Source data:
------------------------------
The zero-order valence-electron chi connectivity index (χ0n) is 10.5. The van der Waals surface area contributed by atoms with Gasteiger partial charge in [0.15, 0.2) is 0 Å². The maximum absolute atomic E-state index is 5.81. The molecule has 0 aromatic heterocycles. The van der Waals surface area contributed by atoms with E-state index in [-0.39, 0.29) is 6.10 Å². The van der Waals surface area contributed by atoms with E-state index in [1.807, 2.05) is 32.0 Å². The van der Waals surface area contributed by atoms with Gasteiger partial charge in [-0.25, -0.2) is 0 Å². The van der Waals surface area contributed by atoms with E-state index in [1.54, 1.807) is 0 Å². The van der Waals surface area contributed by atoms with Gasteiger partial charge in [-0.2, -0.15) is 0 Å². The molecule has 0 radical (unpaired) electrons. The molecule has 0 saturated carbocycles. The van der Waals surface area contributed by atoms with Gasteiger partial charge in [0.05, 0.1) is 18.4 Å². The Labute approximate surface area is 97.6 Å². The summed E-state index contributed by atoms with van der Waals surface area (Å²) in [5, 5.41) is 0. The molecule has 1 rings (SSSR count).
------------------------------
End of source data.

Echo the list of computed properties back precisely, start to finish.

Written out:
The zero-order valence-electron chi connectivity index (χ0n) is 10.5. The van der Waals surface area contributed by atoms with Gasteiger partial charge in [0.15, 0.2) is 0 Å². The maximum absolute atomic E-state index is 5.81. The molecule has 0 aromatic heterocycles. The van der Waals surface area contributed by atoms with E-state index in [-0.39, 0.29) is 6.10 Å². The van der Waals surface area contributed by atoms with E-state index in [1.807, 2.05) is 32.0 Å². The van der Waals surface area contributed by atoms with Gasteiger partial charge in [-0.25, -0.2) is 0 Å². The van der Waals surface area contributed by atoms with E-state index in [1.54, 1.807) is 0 Å². The van der Waals surface area contributed by atoms with Gasteiger partial charge in [-0.2, -0.15) is 0 Å². The molecule has 0 radical (unpaired) electrons. The molecule has 0 saturated carbocycles. The van der Waals surface area contributed by atoms with Gasteiger partial charge in [0.05, 0.1) is 18.4 Å². The Labute approximate surface area is 97.6 Å². The summed E-state index contributed by atoms with van der Waals surface area (Å²) in [5, 5.41) is 0. The molecule has 1 rings (SSSR count).